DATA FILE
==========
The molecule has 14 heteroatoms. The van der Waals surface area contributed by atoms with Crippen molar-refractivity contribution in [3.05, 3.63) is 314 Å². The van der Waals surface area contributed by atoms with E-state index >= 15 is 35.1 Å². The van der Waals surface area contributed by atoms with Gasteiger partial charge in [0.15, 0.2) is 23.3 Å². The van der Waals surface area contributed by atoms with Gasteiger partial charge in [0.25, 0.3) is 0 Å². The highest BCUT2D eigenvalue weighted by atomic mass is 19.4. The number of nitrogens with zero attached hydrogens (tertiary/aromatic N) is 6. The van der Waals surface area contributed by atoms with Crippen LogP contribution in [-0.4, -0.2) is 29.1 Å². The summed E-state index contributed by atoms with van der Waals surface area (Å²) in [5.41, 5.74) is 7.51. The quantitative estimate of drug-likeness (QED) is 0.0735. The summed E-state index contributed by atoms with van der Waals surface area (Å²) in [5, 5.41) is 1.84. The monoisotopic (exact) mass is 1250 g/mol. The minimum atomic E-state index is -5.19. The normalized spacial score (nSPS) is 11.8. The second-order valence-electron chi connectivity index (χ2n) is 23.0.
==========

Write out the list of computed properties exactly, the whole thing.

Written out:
The molecule has 14 heteroatoms. The van der Waals surface area contributed by atoms with Crippen molar-refractivity contribution in [3.05, 3.63) is 314 Å². The van der Waals surface area contributed by atoms with E-state index >= 15 is 35.1 Å². The van der Waals surface area contributed by atoms with Gasteiger partial charge in [0.15, 0.2) is 23.3 Å². The van der Waals surface area contributed by atoms with Gasteiger partial charge in [0.25, 0.3) is 0 Å². The highest BCUT2D eigenvalue weighted by atomic mass is 19.4. The number of nitrogens with zero attached hydrogens (tertiary/aromatic N) is 6. The van der Waals surface area contributed by atoms with Crippen LogP contribution in [-0.4, -0.2) is 29.1 Å². The summed E-state index contributed by atoms with van der Waals surface area (Å²) in [5.41, 5.74) is 7.51. The quantitative estimate of drug-likeness (QED) is 0.0735. The summed E-state index contributed by atoms with van der Waals surface area (Å²) in [5, 5.41) is 1.84. The monoisotopic (exact) mass is 1250 g/mol. The minimum atomic E-state index is -5.19. The normalized spacial score (nSPS) is 11.8. The second-order valence-electron chi connectivity index (χ2n) is 23.0.